Social care cuts protest
Protesters gathered outside Woolwich Town Hall

Senior Greenwich councillors voted through controversial new charges for social care at their cabinet meeting last Wednesday, with one service user branding them “murderers” for making the funding cuts.

Cabinet members unanimously voted to move forward with the package of new charges as part of a wider package of budget cuts, which the council says the move will make the service more sustainable and bring it into line with other local authorities.

Activists and service users, however, claimed the changes would drive some of the borough’s most vulnerable residents to depression and potentially suicide. They protested outside Woolwich Town Hall before the meeting.

Councillors had originally been due to vote on the cuts last October, but postponed the decision so it could be studied by a scrutiny panel. The panel heard harrowing testimony from service users before recommending an amended package of cuts.

Anne Novis, a wheelchair-using resident who was awarded an MBE in 2011 in recognition of her advocacy for disabled people, claimed “the poorest are targets to increase your funds for an unrealistic budget.” 

“All your plans and statements show we are of less value as human beings in this world,” she told councillors. “We have to live on far less and are the poorest in the borough, yet your plans to help the poorest do not apply to us.”

Sue Elsegood, the chair of disability advocacy group Metro Gad, said the changes could see some residents “take their own lives in despair”. 

“These proposals are nothing short of a tax on life and health,” Ms Elsegood, who uses a wheelchair and respirator, said to cabinet. 

Another resident, Fred Williams, said in an address which was read to the cabinet by a fellow campaigner: “How does it feel like being a murderer? The stress will lead to some people killing themselves. The responsibility for that lies firmly on your doorstep, whether you like it or not, that in my eyes makes you all murders.”

He also threatened legal action against the council. “How much will this cost Greenwich Council in legal fees? Another thing to think about before you vote.”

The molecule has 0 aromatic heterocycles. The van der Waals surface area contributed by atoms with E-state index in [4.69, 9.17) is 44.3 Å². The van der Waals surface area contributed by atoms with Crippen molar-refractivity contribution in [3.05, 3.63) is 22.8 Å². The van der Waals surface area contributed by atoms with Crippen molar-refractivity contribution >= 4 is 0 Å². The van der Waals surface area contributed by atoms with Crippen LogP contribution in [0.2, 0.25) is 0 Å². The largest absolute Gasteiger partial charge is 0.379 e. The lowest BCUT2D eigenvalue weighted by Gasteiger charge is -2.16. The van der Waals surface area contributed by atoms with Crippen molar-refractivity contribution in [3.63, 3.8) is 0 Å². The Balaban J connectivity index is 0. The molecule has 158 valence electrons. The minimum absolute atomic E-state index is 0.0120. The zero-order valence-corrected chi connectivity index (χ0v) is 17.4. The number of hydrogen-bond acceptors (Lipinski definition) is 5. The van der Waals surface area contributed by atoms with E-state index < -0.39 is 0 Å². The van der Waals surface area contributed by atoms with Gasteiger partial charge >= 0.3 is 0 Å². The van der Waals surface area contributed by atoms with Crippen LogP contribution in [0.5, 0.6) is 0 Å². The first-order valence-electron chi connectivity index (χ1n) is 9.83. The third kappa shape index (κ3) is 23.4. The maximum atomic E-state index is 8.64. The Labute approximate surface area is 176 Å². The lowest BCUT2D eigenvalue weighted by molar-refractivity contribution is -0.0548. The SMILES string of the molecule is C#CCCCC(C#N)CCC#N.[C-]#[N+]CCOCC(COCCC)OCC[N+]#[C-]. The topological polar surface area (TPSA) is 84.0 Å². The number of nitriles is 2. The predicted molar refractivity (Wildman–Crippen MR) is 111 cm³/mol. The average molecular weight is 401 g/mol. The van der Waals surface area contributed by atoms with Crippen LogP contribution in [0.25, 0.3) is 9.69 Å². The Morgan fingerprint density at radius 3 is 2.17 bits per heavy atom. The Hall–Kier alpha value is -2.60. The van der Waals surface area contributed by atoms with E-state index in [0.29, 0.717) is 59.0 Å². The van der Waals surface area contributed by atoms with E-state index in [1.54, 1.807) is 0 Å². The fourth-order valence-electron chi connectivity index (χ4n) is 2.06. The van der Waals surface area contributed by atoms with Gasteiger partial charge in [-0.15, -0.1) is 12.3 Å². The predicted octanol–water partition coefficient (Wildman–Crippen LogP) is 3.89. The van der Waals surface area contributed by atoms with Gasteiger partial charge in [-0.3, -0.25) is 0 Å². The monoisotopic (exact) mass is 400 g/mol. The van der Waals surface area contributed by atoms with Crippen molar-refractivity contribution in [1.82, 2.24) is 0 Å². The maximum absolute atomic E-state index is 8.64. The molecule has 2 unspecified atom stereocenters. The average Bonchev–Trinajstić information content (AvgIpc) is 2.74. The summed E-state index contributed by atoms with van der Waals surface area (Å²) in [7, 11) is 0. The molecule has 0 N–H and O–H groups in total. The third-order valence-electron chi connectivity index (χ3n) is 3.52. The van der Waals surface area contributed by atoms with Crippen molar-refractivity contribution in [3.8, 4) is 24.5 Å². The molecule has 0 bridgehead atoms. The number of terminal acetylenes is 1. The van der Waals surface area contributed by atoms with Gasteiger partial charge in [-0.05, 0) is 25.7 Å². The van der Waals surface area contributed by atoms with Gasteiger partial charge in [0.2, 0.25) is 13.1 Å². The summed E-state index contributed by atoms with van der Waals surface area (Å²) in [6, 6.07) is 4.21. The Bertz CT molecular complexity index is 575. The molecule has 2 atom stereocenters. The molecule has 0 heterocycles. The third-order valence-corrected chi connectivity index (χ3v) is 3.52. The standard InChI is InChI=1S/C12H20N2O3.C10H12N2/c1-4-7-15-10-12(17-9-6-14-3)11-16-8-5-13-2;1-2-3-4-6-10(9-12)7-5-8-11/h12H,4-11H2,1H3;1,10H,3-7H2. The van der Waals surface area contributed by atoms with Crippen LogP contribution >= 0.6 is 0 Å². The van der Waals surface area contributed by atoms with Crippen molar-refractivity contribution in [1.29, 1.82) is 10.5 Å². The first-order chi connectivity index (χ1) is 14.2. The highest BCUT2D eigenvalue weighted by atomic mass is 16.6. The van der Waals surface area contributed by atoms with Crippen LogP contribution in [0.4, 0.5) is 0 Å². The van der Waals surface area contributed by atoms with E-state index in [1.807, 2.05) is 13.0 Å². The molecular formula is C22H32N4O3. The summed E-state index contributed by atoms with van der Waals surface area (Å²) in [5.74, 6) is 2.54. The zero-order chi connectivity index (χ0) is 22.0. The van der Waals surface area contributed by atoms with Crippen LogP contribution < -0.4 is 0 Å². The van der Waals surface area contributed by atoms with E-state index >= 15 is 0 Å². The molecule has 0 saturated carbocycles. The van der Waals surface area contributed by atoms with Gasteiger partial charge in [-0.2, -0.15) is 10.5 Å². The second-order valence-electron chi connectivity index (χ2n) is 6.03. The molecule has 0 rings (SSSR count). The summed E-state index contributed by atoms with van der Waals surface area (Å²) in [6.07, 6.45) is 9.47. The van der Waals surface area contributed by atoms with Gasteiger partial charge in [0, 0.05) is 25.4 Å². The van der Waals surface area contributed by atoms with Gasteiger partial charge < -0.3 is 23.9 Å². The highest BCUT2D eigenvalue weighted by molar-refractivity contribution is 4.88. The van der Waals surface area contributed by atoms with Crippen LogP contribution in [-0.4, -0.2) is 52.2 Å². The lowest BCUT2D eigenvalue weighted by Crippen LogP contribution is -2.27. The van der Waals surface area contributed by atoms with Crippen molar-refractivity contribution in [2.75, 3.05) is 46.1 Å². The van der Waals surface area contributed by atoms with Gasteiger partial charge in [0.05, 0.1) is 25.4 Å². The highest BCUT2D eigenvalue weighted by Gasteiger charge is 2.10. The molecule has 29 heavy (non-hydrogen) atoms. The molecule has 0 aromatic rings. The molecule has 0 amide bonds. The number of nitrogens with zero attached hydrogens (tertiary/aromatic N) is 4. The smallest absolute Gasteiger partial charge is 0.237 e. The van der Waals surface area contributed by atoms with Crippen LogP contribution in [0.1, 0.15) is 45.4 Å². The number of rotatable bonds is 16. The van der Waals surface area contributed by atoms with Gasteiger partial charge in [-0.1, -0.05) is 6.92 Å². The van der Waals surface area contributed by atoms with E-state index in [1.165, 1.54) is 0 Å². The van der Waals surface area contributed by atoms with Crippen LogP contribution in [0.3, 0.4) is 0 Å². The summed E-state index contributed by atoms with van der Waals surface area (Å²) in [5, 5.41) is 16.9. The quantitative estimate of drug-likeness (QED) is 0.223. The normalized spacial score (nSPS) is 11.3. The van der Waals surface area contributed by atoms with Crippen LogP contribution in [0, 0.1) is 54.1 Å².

In response, the cabinet member for adult social care and health, Averil Lekau, said the issue was “one of the most difficult proposals” she’d faced in her time as a councillor.

“I don’t think any of us in this cabinet have come into politics to try and disadvantage vulnerable people, however we still have a context we need to operate within,” she said.  “Austerity is not our invention but we have to live with it … we’ve been tasked with making difficult decisions, but responsible decisions.”

She added that she had tried to make herself as available as possible to members of the public who wanted to discuss the changes, alongside the director and team behind social care. “We’ve been really open – the difficulty is we still have a decision to make,” she said. 

Fellow cabinet member Jackie Smith said to the assembled public: “Please don’t think it hasn’t given some of us sleepless nights”.

“I find this very difficult, none of us came into politics to make decisions like this but sadly they’re decisions we have to make to make sure we don’t get the council in a serious financial predicament,” she said. 

The member for children’s services and community safety said Greenwich could find itself in a situation like Northamptonshire council “where they blew their budget” if they didn’t make “tough decisions”.  

Among the proposals are increases to charges for disabled residents’ homecare services, an end to subsidised meals, and charging residents who can afford to pay for sheltered and supported housing.

The changes to adult social care were part of a £7.1 million, four-year package of cuts. However, councillors deferred a decision on the other cuts until their next meeting on 19 February.

Video, audio and additional reporting by Darryl Chamberlain. More video from the meeting can be found on this Vimeo playlist.

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Lachlan Leeming is the Local Democracy Reporter for Greenwich. The Local Democracy Reporter Service is a BBC-funded initiative to ensure councils are covered properly in local media.
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